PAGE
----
Since You’ve Been Gone by Morgan Matson

Since You've Been GoneAs you can tell from the cover, this is one of those light contemporary YA best-friendship stories. I picked up this book primarily because it’s the end of summer and I’m feeling all sorts of Americana nostalgia for sunny days and cold ice cream and hanging out with my friends with no real purpose and no responsibilities in sight. Yeah, I’m a judgmental sucker and confess that I fell for this cover.

In Morgan Matson’s Since You’ve Been Gone, shy, reserved Emily is excited for a memorable summer with her wild, whirlwind of a bestie Sloane. But one day at the end of the school year, she wakes up and Sloane is gone. Without a word, without a note, and without a way to trace her. Emily falls into a funk, passing her days by repeatedly calling and texting and driving past Sloane’s house. Now with no plans making for a lonely summer, Emily receives a list in the mail. A to-do list of random adventures that Sloane wants Emily to accomplish. Desperately, Emily decides to fulfill Sloane’s wishes and follow the instructions in the hopes that they’ll lead her to Sloane. However, on the way she finds new friends and even discovers herself.

Now, the premise was a cute idea, though the to-do/bucket list trend of plot-launching is getting a tad old. Nevertheless, I was intrigued to see if Sloane would be found since she came across as so cool. Despite her disappearance, she’s a strong presence throughout the book through Emily’s memories and flashbacks. And she’s essential to the plot because without her, Emily is frustratingly boring. The book starts off so slow because Emily just mopes around wishing for Sloane. While I get that missing a bff is like missing a limb when you’re a teenager, it’s slightly weird that she has absolutely no other friends and actually actively avoids the people who want to befriend her. She only met Sloane about a year before the book starts, yet now its like she’s drowning without her life jacket.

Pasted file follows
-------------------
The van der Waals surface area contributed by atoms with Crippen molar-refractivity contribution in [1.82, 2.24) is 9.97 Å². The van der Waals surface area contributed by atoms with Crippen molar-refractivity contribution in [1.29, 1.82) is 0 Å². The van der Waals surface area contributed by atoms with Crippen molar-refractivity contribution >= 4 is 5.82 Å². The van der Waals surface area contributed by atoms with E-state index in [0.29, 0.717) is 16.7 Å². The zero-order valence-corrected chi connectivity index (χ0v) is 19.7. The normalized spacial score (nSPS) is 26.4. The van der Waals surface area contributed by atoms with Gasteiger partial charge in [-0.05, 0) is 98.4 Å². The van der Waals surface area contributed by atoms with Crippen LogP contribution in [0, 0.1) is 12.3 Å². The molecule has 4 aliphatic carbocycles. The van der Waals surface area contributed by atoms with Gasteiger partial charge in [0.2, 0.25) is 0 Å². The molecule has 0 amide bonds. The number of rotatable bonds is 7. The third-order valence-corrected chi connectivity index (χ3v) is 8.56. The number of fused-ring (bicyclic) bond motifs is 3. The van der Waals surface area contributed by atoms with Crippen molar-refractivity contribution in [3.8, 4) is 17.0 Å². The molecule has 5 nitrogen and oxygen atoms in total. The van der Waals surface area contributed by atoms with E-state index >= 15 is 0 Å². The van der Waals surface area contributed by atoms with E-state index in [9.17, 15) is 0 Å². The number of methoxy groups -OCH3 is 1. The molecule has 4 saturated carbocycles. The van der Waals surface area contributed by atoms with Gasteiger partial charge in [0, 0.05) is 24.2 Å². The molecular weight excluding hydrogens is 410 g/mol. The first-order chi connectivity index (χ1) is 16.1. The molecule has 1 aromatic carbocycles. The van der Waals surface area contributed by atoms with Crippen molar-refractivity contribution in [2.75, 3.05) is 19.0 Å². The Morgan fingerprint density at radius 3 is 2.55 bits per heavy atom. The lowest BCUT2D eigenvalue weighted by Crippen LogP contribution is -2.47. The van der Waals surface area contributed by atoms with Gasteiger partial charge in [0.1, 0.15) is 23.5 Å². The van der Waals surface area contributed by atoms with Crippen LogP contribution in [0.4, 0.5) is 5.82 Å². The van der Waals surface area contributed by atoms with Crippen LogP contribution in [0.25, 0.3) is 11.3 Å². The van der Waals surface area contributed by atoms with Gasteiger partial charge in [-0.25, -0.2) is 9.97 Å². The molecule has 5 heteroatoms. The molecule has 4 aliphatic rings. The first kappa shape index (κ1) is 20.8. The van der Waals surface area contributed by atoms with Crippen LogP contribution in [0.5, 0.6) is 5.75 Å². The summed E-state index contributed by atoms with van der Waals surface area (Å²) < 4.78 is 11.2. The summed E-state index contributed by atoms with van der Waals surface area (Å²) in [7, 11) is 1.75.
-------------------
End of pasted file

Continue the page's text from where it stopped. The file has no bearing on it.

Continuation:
Sloane’s list is meant to push Emily beyond being so dependent on one person to being independent, something that Emily sorely needed. Some of the list was pretty odd but tame, like apple-picking or sleeping under the stars, but it also ranged to the slightly crazy, like kissing a stranger or stealing. As much as I was irritated with Emily in the beginning, I admired how she began to grew over the course of the book, though she needed a push in the right direction sometimes. It was great to uncover the hidden layers of Emily’s character but also to see how she skewed her perception of Sloane and how Sloane needed her as much as she needed Sloane.

Emily luckily has an awesome circle of people to help her through the summer, and they were the highlight for me as a reader. Though her parents are a bit negligent in their artsy forgetful way, they obviously love their kids. Emily also looks out for her younger brother, and I was glad that they bonded in the absence of Sloane and their parents. Her new friends are also really sweet and funny, particularly goofy Collins and love-interest Frank, who is not the typical popular jock or bad boy hero – he’s a nerdy, ambitious class president. It was great that they were supportive of Emily’s growth but the tension of developing those new friendships still felt realistic. In particular, Collins makes a very insightful comment in the end asking if Emily thinks things will always stay the same as in that moment of summer. I can relate to her naive belief that it would, when in all honestly relationships change fluidly over the course of life so the connections they built over the summer may not last through senior year. But in the end, the reader gets a good sense of closure on the list, the summer, and the various relationships without the conclusion being too cliche.

I think this would be a great read for high school and college students, because they need to learn how to challenge themselves and how to deal with life’s challenges. This book serves as a well-written and relatable example. There’s no dystopia or vampires, just kids struggling with real problems. Also recommended for those who love Kelly Clarkson’s “Since U Been Gone” because every time I think of this book, I can’t get it out of my head.

4 Stars


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